• Difficulties in the workplace, such as having less ability to adapt to change (studies suggest that while autistic women and autistic men may obtain employment at a similar rate, women may be less likely to retain their position)
What more subtle signs of autism might women show? 

How might autism manifest differently in women than in men? 

Many studies have suggested different ratios of autism diagnoses in women and men, with one study finding this could be as high as 4-5 autistic men for every autistic woman. Throughout history, a lot of the studies on autism excluded women, focusing instead on typical male autistic traits, which means there is now an imbalance in the data on how the condition affects women. This could mean relevant treatment options for women are not as extensive as they could be with more research in this area. 

That said, there are a few known ways that autism can lead to different outcomes for women, and understanding what these are and what they might look like can help you to identify whether or not you (or a loved one) could be autistic. 

One notable difference is that studies have found autistic women tend to experience more mental health challenges than men due to the aforementioned efforts to mask their symptoms and fit in with those around them. Research shows that masking behaviours are associated with feelings of distress such as depression and anxiety, and autistic women who report above-average levels of masking have also been associated with more thoughts of suicide and further struggles to function in daily life. These additional mental health challenges could negatively impact their diagnosis. 

Autistic women are more likely to have a co-occurring condition than autistic men, and this is even more likely when they are diagnosed later in life due to a lack of support and treatment in their younger years. Autistic women may be more likely to have conditions such as:

In addition, studies have found autistic women have higher rates of physical health challenges than non-autistic women and autistic men. One study on autistic women aged 25 to 34 years old found they were more likely to have “poor general health”, and also cited things like allergy or immunologic conditions, infections, musculoskeletal conditions and neurologic conditions. 

How might autism manifest differently in women than in men? 

It is important for both medical professionals and individuals to recognise how autism might manifest differently in women than in men in order to reach a correct diagnosis and offer appropriate support. 

How can an adult woman get an autism diagnosis? 

Obtaining an adult autism diagnosis could be significantly more difficult through the NHS due to an increase in those with suspected autism seeking a diagnosis in recent years. However, this is certainly not impossible, and is worth speaking to your healthcare professional about. The benefits of women learning more about their autism and getting a professional diagnosis cannot be overstated, with research finding that autistic women mentioned struggles with misdiagnosis, reaching an autism diagnosis, challenges with employment, social connections, and more.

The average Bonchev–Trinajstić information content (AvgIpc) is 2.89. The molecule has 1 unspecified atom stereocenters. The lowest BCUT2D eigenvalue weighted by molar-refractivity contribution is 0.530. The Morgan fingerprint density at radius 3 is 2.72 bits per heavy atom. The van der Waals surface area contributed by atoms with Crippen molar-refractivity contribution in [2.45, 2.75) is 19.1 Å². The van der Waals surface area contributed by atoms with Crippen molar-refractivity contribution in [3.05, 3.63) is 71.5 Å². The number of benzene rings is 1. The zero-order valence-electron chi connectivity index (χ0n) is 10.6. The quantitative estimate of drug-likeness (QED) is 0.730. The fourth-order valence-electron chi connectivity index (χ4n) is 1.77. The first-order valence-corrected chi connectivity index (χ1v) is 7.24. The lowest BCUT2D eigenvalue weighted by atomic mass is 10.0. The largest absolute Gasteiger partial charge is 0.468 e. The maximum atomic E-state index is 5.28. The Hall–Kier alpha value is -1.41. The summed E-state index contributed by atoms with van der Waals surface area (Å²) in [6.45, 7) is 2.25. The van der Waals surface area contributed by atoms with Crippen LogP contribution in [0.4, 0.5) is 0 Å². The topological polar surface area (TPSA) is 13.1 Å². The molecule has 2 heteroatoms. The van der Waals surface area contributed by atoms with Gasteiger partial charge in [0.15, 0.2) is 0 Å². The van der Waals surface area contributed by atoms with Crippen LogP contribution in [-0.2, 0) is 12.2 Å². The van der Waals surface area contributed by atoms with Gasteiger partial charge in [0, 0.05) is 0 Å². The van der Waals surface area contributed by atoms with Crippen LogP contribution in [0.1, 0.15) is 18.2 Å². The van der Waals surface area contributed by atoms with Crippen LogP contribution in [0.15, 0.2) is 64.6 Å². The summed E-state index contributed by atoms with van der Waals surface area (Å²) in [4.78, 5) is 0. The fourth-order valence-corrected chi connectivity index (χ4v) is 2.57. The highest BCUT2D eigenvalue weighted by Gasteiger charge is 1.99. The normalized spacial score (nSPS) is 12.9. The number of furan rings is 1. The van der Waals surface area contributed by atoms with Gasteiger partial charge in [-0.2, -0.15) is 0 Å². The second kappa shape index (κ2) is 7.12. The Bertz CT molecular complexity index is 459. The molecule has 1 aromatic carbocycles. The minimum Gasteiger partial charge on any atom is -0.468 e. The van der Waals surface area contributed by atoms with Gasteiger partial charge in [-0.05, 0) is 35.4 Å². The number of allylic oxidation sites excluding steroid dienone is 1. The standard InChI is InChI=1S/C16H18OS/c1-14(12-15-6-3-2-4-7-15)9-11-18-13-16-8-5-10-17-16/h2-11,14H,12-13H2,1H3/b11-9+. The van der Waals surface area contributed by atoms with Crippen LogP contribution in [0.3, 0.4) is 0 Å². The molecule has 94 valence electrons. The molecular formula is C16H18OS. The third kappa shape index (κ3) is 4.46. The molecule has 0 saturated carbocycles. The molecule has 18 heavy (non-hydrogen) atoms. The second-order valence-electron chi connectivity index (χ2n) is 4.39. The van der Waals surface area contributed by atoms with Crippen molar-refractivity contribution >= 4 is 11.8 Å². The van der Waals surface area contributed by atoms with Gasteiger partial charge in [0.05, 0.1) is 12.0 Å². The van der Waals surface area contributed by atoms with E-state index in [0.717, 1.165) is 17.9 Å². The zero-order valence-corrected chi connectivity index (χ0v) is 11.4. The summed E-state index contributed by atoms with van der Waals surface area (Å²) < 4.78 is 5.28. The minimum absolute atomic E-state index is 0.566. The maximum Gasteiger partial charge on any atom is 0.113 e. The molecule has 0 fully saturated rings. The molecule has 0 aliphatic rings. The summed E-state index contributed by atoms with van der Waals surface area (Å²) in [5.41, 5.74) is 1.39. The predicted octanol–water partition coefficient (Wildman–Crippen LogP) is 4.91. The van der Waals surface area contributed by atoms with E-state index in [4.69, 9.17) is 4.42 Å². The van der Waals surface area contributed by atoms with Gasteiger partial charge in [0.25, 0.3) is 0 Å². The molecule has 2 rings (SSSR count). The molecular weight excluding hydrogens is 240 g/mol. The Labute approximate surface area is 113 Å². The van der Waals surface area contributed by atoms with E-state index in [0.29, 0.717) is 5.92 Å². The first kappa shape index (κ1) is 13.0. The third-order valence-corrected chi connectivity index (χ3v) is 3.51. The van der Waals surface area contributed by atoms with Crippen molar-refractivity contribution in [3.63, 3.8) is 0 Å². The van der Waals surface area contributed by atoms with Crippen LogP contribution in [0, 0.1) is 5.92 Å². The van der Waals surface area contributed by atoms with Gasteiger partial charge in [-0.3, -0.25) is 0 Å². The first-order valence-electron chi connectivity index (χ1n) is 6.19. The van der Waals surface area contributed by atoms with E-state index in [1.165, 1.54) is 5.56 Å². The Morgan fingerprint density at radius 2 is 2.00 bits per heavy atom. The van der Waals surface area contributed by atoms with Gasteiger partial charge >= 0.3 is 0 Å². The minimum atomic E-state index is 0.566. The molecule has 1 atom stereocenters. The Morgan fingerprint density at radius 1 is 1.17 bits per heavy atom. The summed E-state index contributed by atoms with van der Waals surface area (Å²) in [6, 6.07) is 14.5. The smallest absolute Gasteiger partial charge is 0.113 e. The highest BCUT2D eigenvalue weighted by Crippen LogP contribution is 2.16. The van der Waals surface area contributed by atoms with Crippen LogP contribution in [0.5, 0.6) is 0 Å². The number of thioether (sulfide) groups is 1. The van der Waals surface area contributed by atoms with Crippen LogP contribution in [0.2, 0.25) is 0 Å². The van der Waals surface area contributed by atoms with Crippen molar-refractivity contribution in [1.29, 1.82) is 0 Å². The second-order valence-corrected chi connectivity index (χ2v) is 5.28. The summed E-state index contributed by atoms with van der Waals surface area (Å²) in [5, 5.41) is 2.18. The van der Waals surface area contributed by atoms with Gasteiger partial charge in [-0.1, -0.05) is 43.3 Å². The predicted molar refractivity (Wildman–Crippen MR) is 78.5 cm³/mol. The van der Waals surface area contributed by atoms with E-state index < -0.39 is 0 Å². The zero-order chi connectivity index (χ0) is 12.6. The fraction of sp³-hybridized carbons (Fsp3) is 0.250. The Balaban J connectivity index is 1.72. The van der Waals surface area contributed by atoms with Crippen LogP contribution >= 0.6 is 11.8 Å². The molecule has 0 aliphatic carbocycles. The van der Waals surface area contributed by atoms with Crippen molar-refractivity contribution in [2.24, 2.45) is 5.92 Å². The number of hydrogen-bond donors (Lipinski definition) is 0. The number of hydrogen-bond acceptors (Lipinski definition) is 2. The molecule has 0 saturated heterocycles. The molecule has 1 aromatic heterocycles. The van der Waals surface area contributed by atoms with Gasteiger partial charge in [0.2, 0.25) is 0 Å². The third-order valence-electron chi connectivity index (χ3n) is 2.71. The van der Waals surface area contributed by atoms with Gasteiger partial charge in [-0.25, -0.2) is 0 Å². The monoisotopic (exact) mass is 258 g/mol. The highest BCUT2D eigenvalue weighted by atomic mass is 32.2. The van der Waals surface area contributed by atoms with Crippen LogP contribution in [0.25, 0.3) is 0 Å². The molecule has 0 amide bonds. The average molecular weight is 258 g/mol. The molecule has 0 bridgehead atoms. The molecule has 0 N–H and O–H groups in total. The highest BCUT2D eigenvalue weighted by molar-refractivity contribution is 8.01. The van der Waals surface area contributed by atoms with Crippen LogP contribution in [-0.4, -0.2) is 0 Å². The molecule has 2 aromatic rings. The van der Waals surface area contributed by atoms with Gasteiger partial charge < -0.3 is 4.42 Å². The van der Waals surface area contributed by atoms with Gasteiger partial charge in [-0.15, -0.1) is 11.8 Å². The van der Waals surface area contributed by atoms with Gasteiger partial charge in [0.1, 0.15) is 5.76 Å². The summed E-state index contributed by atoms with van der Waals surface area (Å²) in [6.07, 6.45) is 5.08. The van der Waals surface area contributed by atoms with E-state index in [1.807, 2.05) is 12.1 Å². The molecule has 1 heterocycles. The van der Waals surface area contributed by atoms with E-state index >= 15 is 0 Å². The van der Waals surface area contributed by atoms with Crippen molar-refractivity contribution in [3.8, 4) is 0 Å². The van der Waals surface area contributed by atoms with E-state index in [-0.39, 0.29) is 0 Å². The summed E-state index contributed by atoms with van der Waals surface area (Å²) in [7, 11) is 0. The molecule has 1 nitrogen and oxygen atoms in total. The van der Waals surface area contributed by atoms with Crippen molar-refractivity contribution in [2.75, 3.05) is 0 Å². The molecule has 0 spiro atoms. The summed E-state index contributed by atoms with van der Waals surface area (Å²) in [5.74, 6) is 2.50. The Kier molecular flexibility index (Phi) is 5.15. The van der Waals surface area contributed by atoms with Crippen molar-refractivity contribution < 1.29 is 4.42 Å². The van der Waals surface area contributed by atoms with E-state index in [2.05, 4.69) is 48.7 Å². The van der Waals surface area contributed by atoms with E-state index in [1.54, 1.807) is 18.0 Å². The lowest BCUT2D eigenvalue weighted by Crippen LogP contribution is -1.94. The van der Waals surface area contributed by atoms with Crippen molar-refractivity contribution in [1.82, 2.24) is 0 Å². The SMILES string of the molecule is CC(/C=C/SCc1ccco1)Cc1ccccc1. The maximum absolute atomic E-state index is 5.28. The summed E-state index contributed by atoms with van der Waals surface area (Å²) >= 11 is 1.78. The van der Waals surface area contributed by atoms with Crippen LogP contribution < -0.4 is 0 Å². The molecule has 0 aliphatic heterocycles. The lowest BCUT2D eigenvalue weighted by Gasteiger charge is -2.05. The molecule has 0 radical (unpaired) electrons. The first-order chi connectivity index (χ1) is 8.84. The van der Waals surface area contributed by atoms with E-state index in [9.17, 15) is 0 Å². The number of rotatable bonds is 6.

Studies have found that many autistic women do not get an accurate or timely diagnosis, but when they finally do, they report feeling a stronger sense of identity, and more confidence in speaking up about what they need. Further studies suggested that post-diagnosis, autistic women mentioned feeling more able to be themselves, and provided key insight into their behaviours, allowing them to better navigate criticism from wider society, as well as enabling a transition from feeling self-critical to self-compassionate.

Where can women get more support for suspected autism? 

If you think you may have autism, it can be difficult to know where to turn for help and support in better understanding your condition and seeking a diagnosis. It may help to start by opening up to someone you trust about the symptoms you believe may be related to autism, any internal symptoms you are experiencing that may not show to others, and the emotions you are feeling – this may help them understand why you are seeking support for this as an adult. 

You may also wish to speak to your GP to see what help and advice they can offer you. Many people find that wait times are particularly long for autism diagnoses and support through the NHS, and may choose to seek help elsewhere to speed up the process. 

Different types of adult autism assessments (such as the RAADS-R test) are available through private autism specialists and organisations like Augmentive. We believe advice and support for those with autism should be tailored to the individual and their symptoms, as well as taking into account the nuanced nature of diagnosing autism in women and offering bespoke support applicable to their specific symptoms. 

Augmentive can help to match you with a relevant therapist who specialises in diagnosing and supporting autistic women, so reach out to discuss your current challenges, the symptoms you have noticed, and the support that can be offered to you. You may also find our guide on what to expect from an adult autism assessment to be helpful reading.

Where can women get more support for suspected autism? 

Whether you’re feeling off-kilter or want to shake up your routine, our state-of-the-art mental wellbeing platform gives you quick and seamless access to world-class support on your terms, from a private adult autism assessment to help finding an autism specialist near you to support you on your journey.

If you have a question about mental health, like how to handle the challenge of autism and heat intolerance, we’re here to assist on your journey. Our free 15 minute consultation can guide you to the most relevant specialists to answer your questions and discuss next steps.

Not sure where to start?

We offer a free 15 minute consultation so that we can guide you to the most relevant professionals